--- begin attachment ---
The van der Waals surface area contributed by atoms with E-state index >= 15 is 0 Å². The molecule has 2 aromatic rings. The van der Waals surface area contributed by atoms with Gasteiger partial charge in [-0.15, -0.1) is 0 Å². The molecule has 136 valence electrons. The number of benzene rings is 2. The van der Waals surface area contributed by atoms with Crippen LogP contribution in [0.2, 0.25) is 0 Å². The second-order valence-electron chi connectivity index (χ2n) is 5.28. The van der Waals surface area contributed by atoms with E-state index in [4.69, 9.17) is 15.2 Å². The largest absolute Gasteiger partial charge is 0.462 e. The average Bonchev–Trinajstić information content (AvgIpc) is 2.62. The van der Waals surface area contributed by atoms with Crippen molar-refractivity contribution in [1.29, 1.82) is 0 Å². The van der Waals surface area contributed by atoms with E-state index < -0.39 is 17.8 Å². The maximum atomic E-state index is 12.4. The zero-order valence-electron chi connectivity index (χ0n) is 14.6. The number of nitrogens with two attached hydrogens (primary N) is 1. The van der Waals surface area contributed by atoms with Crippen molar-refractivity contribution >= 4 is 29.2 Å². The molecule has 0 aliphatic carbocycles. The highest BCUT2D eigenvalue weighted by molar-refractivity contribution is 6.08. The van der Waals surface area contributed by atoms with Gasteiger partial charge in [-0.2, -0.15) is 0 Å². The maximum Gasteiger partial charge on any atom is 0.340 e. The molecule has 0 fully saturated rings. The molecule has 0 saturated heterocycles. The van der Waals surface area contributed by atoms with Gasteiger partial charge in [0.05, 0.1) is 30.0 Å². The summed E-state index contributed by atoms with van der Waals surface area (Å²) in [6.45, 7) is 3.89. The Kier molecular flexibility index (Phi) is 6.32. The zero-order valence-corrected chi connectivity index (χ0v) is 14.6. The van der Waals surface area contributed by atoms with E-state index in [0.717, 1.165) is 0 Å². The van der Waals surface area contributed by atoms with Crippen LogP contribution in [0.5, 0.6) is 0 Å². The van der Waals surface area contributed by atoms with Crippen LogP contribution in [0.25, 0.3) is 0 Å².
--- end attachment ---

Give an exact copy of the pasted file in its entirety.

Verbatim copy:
The van der Waals surface area contributed by atoms with E-state index >= 15 is 0 Å². The molecule has 2 aromatic rings. The van der Waals surface area contributed by atoms with Gasteiger partial charge in [-0.15, -0.1) is 0 Å². The molecule has 136 valence electrons. The number of benzene rings is 2. The van der Waals surface area contributed by atoms with Crippen LogP contribution in [0.2, 0.25) is 0 Å². The second-order valence-electron chi connectivity index (χ2n) is 5.28. The van der Waals surface area contributed by atoms with E-state index in [4.69, 9.17) is 15.2 Å². The largest absolute Gasteiger partial charge is 0.462 e. The average Bonchev–Trinajstić information content (AvgIpc) is 2.62. The van der Waals surface area contributed by atoms with Crippen molar-refractivity contribution in [1.29, 1.82) is 0 Å². The van der Waals surface area contributed by atoms with E-state index < -0.39 is 17.8 Å². The maximum atomic E-state index is 12.4. The zero-order valence-electron chi connectivity index (χ0n) is 14.6. The number of nitrogens with two attached hydrogens (primary N) is 1. The van der Waals surface area contributed by atoms with Crippen molar-refractivity contribution >= 4 is 29.2 Å². The molecule has 0 aliphatic carbocycles. The highest BCUT2D eigenvalue weighted by molar-refractivity contribution is 6.08. The van der Waals surface area contributed by atoms with Gasteiger partial charge in [-0.2, -0.15) is 0 Å². The maximum Gasteiger partial charge on any atom is 0.340 e. The molecule has 0 fully saturated rings. The molecule has 0 saturated heterocycles. The van der Waals surface area contributed by atoms with Gasteiger partial charge in [0.05, 0.1) is 30.0 Å². The summed E-state index contributed by atoms with van der Waals surface area (Å²) in [6.45, 7) is 3.89. The Kier molecular flexibility index (Phi) is 6.32. The zero-order valence-corrected chi connectivity index (χ0v) is 14.6. The van der Waals surface area contributed by atoms with E-state index in [0.717, 1.165) is 0 Å². The van der Waals surface area contributed by atoms with Crippen LogP contribution in [0.5, 0.6) is 0 Å². The van der Waals surface area contributed by atoms with Crippen LogP contribution in [0.25, 0.3) is 0 Å².